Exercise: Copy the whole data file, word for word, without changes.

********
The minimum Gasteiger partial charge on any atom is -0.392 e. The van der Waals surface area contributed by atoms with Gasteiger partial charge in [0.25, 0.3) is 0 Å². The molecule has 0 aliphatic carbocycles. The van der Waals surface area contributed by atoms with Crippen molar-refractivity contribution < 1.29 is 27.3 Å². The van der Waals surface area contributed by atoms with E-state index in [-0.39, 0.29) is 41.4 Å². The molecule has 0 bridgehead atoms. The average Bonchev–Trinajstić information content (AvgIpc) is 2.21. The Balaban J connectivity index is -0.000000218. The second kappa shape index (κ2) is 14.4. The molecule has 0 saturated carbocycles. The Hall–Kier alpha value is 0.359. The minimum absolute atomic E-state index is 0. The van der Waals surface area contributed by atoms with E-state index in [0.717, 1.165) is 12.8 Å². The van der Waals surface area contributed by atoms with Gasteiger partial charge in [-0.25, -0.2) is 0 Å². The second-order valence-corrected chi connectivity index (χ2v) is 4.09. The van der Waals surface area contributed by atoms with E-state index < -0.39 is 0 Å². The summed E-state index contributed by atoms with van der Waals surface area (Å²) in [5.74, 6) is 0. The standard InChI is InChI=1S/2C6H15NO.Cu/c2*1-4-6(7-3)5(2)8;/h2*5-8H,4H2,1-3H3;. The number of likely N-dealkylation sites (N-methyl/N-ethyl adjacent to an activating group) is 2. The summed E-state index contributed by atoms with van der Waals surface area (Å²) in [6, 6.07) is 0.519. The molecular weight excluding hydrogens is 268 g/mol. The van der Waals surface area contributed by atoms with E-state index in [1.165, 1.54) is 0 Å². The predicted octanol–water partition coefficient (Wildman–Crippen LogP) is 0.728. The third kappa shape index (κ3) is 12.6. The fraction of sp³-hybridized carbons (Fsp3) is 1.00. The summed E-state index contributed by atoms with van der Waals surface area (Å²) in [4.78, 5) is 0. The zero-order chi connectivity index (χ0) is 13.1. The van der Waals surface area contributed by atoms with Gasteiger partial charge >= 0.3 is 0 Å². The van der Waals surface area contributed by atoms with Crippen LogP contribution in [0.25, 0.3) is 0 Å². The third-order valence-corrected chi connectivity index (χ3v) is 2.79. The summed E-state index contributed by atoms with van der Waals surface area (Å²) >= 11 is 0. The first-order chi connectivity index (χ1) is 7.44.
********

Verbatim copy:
The minimum Gasteiger partial charge on any atom is -0.392 e. The van der Waals surface area contributed by atoms with Gasteiger partial charge in [0.25, 0.3) is 0 Å². The molecule has 0 aliphatic carbocycles. The van der Waals surface area contributed by atoms with Crippen molar-refractivity contribution < 1.29 is 27.3 Å². The van der Waals surface area contributed by atoms with E-state index in [-0.39, 0.29) is 41.4 Å². The molecule has 0 bridgehead atoms. The average Bonchev–Trinajstić information content (AvgIpc) is 2.21. The Balaban J connectivity index is -0.000000218. The second kappa shape index (κ2) is 14.4. The molecule has 0 saturated carbocycles. The Hall–Kier alpha value is 0.359. The minimum absolute atomic E-state index is 0. The van der Waals surface area contributed by atoms with E-state index in [0.717, 1.165) is 12.8 Å². The van der Waals surface area contributed by atoms with Gasteiger partial charge in [-0.25, -0.2) is 0 Å². The second-order valence-corrected chi connectivity index (χ2v) is 4.09. The van der Waals surface area contributed by atoms with E-state index < -0.39 is 0 Å². The summed E-state index contributed by atoms with van der Waals surface area (Å²) in [5.74, 6) is 0. The standard InChI is InChI=1S/2C6H15NO.Cu/c2*1-4-6(7-3)5(2)8;/h2*5-8H,4H2,1-3H3;. The number of likely N-dealkylation sites (N-methyl/N-ethyl adjacent to an activating group) is 2. The summed E-state index contributed by atoms with van der Waals surface area (Å²) in [6, 6.07) is 0.519. The molecular weight excluding hydrogens is 268 g/mol. The van der Waals surface area contributed by atoms with E-state index in [1.165, 1.54) is 0 Å². The predicted octanol–water partition coefficient (Wildman–Crippen LogP) is 0.728. The third kappa shape index (κ3) is 12.6. The fraction of sp³-hybridized carbons (Fsp3) is 1.00. The summed E-state index contributed by atoms with van der Waals surface area (Å²) in [4.78, 5) is 0. The zero-order chi connectivity index (χ0) is 13.1. The van der Waals surface area contributed by atoms with Gasteiger partial charge >= 0.3 is 0 Å². The van der Waals surface area contributed by atoms with Crippen LogP contribution in [0.25, 0.3) is 0 Å². The third-order valence-corrected chi connectivity index (χ3v) is 2.79. The summed E-state index contributed by atoms with van der Waals surface area (Å²) >= 11 is 0. The first-order chi connectivity index (χ1) is 7.44.